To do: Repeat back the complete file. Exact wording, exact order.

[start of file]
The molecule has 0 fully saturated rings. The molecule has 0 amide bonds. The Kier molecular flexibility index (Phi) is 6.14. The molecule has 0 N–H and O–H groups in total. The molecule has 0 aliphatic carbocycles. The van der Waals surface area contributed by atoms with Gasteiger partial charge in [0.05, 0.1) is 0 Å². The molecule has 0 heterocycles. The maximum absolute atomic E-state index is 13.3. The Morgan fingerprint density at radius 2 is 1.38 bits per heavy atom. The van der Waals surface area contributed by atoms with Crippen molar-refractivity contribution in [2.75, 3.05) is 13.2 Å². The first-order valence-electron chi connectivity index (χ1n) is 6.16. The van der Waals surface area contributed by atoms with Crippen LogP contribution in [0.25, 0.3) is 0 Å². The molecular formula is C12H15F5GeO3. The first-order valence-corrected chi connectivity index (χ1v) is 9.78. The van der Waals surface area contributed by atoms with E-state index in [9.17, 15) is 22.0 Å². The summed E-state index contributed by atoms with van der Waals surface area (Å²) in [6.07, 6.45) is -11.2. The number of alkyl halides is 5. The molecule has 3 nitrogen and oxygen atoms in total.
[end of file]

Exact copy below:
The molecule has 0 fully saturated rings. The molecule has 0 amide bonds. The Kier molecular flexibility index (Phi) is 6.14. The molecule has 0 N–H and O–H groups in total. The molecule has 0 aliphatic carbocycles. The van der Waals surface area contributed by atoms with Gasteiger partial charge in [0.05, 0.1) is 0 Å². The molecule has 0 heterocycles. The maximum absolute atomic E-state index is 13.3. The Morgan fingerprint density at radius 2 is 1.38 bits per heavy atom. The van der Waals surface area contributed by atoms with Crippen molar-refractivity contribution in [2.75, 3.05) is 13.2 Å². The first-order valence-electron chi connectivity index (χ1n) is 6.16. The van der Waals surface area contributed by atoms with Crippen LogP contribution in [0.25, 0.3) is 0 Å². The molecular formula is C12H15F5GeO3. The first-order valence-corrected chi connectivity index (χ1v) is 9.78. The van der Waals surface area contributed by atoms with E-state index in [9.17, 15) is 22.0 Å². The summed E-state index contributed by atoms with van der Waals surface area (Å²) in [6.07, 6.45) is -11.2. The number of alkyl halides is 5. The molecule has 3 nitrogen and oxygen atoms in total.